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News: May 2004

Physicists tackle EU constitution

Polish researchers have devised a system to ensure that the votes of all European citizens carry the same weight

Solar explosions seen in 3D

Space scientists are learning more about the properties of coronal mass ejections

Single-electron transistor goes mechanical

A tiny vibrating arm could have applications in electronics and fundamental physics

Stars may be older than we think

New measurements of nuclear reactions have implications in astronomy

Nanotubes switch back and forth

Magnetic fields can switch nanotubes between metallic and semiconducting states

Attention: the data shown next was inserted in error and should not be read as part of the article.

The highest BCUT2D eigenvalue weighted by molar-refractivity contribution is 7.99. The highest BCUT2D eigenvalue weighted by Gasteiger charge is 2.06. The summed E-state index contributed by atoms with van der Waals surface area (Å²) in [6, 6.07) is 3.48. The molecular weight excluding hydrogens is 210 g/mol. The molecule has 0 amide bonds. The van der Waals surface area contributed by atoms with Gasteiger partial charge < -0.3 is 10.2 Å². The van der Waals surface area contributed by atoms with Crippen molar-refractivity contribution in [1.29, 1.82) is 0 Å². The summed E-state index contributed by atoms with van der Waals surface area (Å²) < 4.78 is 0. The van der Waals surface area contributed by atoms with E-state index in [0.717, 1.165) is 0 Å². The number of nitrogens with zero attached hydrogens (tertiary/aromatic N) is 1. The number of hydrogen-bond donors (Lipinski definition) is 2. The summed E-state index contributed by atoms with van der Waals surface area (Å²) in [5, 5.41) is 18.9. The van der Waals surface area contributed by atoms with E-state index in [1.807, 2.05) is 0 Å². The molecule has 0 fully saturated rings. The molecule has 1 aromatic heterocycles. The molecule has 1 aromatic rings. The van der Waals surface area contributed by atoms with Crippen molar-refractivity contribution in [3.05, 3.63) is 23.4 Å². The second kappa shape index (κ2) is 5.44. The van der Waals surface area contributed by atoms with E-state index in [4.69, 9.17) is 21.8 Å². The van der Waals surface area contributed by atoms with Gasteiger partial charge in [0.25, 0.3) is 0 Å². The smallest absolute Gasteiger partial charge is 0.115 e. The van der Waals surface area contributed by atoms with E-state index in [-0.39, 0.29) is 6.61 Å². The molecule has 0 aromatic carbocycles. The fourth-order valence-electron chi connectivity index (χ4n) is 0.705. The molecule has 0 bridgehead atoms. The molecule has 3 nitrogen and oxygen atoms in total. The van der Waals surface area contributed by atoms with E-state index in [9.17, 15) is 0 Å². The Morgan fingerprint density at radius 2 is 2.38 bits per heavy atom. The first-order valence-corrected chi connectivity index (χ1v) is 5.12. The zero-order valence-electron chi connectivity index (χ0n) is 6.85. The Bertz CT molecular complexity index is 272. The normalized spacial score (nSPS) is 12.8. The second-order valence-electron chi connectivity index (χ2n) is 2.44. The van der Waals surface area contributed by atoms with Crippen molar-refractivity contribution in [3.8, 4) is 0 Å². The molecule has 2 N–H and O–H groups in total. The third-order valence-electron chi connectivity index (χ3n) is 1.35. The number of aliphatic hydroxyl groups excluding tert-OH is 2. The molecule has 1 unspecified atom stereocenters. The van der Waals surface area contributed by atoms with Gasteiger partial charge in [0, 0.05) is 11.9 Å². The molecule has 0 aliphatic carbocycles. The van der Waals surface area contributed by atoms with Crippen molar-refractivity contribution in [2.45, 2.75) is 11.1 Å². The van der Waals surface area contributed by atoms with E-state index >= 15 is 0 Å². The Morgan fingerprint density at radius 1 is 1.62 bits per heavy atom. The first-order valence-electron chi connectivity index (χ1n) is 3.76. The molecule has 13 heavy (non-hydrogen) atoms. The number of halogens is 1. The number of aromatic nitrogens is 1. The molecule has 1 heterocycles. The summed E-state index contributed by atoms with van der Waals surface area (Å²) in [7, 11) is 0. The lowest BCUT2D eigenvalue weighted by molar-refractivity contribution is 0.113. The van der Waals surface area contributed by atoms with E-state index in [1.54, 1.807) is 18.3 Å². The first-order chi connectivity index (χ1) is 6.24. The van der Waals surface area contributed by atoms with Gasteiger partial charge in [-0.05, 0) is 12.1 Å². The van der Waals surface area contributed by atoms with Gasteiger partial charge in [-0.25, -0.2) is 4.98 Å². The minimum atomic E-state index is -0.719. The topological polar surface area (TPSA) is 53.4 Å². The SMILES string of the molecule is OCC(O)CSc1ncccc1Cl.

When bosons behave like fermions

Physicists create a Tonks-Girardeau gas for the first time

The turbulent life of dolphins

Creatures shed their skin every two hours to reduce drag as they swim through water

SLAC sees parity violation in electrons

The Standard Model of particle physics survives another test

Entanglement beats the diffraction limit

Three or four photons are better than one or two

Brain scans made easy

Lead helmet cuts out background noise

Viruses go from strength to strength

New results on bacteriophages could have applications in nanotechnology

Dark matter remains at large

CDMS II experiment enters new regime for sensitivity

Physics meets archaeometry in ancient Greece

Synchrotron radiation and neutrons have been used to solve the mystery of an ancient Greek helmet

Accelerating universe will limit technology

Cosmological considerations will place universal limits on computation